Venezuela's government and the opposition traded accusations on Thursday after at least three people were shot dead in the worst unrest since protests last year that followed President Nicolas Maduro's narrow election victory.
Almost a year after the death of socialist leader Hugo Chavez, the bloodshed on Wednesday was the latest demonstration of the OPEC nation's deep polarization and the mutual mistrust between both political camps.
Three people were shot dead after pro- and anti-government marches in Caracas. Maduro said another person was in critical condition, and he blamed "small fascist groups" that he said infiltrated the opposition protest.
"They want to topple the government through violence," Maduro said on state television. "They have no ethics, no morals ... We will not permit any more attacks."
A government official said 23 people were injured, 25 arrested, four police vehicles torched and some government offices vandalized. Some opposition protesters, many with their faces covered, threw stones and burned tires in the streets.
Using the slogan "The Exit," meaning Maduro's departure from power, hard-line opposition groups have been holding mostly small protests around the country for the last two weeks, complaining about crime, corruption and the fast-rising cost of living.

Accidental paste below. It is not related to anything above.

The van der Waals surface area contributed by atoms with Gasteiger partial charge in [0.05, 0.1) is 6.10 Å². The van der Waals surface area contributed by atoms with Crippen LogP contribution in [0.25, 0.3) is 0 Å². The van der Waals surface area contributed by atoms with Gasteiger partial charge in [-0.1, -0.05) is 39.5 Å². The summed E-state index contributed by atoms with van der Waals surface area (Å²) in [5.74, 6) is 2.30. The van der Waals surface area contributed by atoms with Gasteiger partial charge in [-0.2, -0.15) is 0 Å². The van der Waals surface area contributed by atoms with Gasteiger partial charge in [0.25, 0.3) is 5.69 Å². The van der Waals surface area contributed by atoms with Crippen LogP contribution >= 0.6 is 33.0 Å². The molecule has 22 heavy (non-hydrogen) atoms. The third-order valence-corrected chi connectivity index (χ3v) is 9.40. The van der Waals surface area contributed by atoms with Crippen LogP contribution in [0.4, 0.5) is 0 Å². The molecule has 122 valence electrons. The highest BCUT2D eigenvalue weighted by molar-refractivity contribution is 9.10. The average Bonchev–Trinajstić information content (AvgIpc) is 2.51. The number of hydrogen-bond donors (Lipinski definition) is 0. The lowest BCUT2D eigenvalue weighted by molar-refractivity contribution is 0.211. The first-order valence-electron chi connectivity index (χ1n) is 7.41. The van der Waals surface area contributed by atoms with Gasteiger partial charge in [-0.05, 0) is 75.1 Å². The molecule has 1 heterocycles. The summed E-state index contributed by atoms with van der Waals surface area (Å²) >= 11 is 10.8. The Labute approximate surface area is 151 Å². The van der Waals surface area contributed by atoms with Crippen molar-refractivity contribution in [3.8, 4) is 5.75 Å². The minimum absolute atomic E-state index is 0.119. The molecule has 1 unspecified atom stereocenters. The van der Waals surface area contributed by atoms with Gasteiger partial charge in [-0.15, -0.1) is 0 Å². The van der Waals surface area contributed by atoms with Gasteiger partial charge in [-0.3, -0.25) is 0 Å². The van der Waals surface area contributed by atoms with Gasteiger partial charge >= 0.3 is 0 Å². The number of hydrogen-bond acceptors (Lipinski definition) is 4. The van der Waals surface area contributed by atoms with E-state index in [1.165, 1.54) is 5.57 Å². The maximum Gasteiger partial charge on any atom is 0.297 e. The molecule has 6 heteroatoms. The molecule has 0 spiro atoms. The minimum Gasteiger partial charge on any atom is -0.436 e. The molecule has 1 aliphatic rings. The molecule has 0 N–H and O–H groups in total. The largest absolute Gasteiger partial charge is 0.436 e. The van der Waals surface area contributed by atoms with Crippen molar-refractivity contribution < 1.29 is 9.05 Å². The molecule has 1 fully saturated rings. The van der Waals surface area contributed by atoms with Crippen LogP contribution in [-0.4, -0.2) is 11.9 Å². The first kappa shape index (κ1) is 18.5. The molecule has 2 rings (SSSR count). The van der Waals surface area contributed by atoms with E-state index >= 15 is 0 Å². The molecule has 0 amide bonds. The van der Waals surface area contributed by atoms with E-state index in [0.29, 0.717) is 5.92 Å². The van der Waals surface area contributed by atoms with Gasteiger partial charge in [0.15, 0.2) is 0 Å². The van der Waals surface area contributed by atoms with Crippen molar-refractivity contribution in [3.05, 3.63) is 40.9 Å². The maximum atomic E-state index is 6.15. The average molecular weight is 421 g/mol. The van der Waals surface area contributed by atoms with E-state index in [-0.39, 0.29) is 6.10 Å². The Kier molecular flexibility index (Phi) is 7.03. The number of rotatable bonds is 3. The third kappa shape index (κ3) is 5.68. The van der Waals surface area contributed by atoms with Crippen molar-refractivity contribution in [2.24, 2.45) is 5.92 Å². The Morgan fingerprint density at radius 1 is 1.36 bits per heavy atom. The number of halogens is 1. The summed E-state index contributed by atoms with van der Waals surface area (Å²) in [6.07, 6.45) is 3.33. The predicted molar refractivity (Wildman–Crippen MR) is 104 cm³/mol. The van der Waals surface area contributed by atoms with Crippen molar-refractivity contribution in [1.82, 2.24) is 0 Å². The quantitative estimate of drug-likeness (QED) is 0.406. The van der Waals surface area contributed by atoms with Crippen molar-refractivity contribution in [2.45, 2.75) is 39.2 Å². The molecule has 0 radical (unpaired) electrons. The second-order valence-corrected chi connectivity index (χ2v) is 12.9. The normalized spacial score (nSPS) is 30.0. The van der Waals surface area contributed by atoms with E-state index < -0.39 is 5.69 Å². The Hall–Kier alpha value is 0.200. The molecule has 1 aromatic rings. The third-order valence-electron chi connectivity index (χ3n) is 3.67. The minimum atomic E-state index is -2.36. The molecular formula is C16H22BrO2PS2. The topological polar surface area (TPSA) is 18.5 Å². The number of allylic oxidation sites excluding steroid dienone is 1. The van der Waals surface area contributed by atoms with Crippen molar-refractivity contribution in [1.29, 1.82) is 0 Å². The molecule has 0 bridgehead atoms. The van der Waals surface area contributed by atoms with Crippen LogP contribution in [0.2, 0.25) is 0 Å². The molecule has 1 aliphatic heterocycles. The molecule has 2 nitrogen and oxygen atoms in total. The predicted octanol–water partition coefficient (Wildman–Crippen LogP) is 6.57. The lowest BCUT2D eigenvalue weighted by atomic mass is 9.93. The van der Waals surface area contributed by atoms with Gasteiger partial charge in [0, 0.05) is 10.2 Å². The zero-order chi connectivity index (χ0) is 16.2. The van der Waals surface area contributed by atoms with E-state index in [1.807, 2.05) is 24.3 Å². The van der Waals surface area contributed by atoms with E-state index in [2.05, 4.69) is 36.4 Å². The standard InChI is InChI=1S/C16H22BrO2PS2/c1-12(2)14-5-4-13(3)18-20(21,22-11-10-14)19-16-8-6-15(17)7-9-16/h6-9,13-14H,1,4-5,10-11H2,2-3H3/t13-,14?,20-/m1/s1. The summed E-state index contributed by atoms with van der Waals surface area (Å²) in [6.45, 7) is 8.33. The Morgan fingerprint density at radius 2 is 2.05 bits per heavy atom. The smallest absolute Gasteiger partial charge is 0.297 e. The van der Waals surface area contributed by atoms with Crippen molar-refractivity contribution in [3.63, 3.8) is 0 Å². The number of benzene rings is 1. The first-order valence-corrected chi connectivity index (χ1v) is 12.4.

Leopoldo Lopez, an opposition leader who has called on his supporters to take to the streets, said the government planned the bloodshed to try to discredit his peaceful movement.
Local media said on Thursday a judge had issued an arrest warrant for him on charges ranging from instigating crime to murder and terrorism, though that could not be confirmed.
Lopez's aides said on Thursday he was preparing a response to the reported arrest warrant, and would not give his whereabouts. He lives in a wealthy district of Caracas.
The protests have exposed differences within the opposition's leadership, with some favoring a more moderate approach and saying marches which turn violent only play into the government's hands as it accuses them of being "saboteurs."